Your Majestie in A* 1 of your moost gracious Raigne dyd graunte to William Seres, cityzen and stationer of London, the prynting of all Prymers, Psalters and Psalmes during his naturall lyfe, and in the xiijth yeare of your Highnes Raigne, upon surrender of the former Letters Patentes, your Maty made a lyke grant to William his sonne, during their two lyves, and the lyfe of the longer lyver of them. William Seres the father dyed about xxiijd of your Maties Raigne, and William the sonne is yet lyving and hath ever since enjoyed the benyfite of your said graunte. Nowe of late there ys some doubt made of the valyditie of the sayd later graunte by reason that no surrender of the said former Letters Patent is extant of record in the Courte of Chauncerie. To cleare which doubt this conteyneth a new graunte, to be made by your Matie to the sayd William Seres the sonne, for terme of his lyfe, of the prynting of the said Prymers, Psalters and Psalmes, to such effect as in the sayd Letters Patent was formerlie graunted.

OFFENCES OF SIR BRYAN O’ROURKE.

[Sir Bryan O’Rourke (or Bren O'Royrke, as Stowe calls him) was tried for High Treason at Westminster on 28th Oct. 1591, and having been found guilty was hanged at Tyburn on 3rd November following. Stowe, giving an account of his execution, states that O'Rourke complained of not having been allowed to answer the writings which “the officers of Ireland, viz. William Fitz William and Dicke Bingham sent against him.” The subsequent is copied from six brief-sheets of the original deposition of Sir Richard Bingham, taken in Dublin on the 28th July, 1591, and transmitted to England for the prosecution of O'Rourke. They are separately subscribed by Sir Richard Bingham, and his “notes” to each article are added in the margin, but for greater convenience they are here subjoined. Sir Richard Bingham cut an important figure in the affairs of Ireland at this period, and in Mr. Thoms's “Anecdotes and Traditions,” p. 18, is one relating to him, which has reference to the smallness of his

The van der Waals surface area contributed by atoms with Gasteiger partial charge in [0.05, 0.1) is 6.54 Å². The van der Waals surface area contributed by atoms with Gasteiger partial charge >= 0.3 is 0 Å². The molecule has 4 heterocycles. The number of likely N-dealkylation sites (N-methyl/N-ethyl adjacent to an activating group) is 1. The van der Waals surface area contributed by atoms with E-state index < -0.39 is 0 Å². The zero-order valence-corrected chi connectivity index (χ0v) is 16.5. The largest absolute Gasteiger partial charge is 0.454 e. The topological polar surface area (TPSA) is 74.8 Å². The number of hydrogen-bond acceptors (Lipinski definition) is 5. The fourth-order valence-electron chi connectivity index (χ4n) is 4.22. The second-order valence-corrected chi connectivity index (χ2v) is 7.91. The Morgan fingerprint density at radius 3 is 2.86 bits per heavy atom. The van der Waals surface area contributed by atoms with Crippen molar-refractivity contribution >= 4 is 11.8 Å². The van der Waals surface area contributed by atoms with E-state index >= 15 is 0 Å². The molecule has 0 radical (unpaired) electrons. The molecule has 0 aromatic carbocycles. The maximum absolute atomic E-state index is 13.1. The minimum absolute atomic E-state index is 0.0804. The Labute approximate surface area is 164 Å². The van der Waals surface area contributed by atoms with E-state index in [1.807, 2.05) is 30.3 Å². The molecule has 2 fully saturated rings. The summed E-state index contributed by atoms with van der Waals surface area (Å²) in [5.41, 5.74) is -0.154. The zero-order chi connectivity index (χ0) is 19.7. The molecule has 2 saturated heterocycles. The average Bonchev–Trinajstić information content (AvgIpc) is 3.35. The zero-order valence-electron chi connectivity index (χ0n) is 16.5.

stature.] Indorsed “The Deposition of Sir Richard Bingham towchinge the 32 Articles

against O'Rourk, latlie sent over into England.”

A trew reporte of some parte of the tratorus actions and misdemenours comytted of late yeares by the Traytor Sir Bryan O’Rourke, late of Leotrim, knighte, viz. –

APUD Dublin, 28 July, 1591, Sir Richard Bingham being deposed before the Lord Deputie and Councell touching his knowledge of every these 32 articles, he hath declared his knowledge to every Article according as is set downe in the marginal noates to every Article.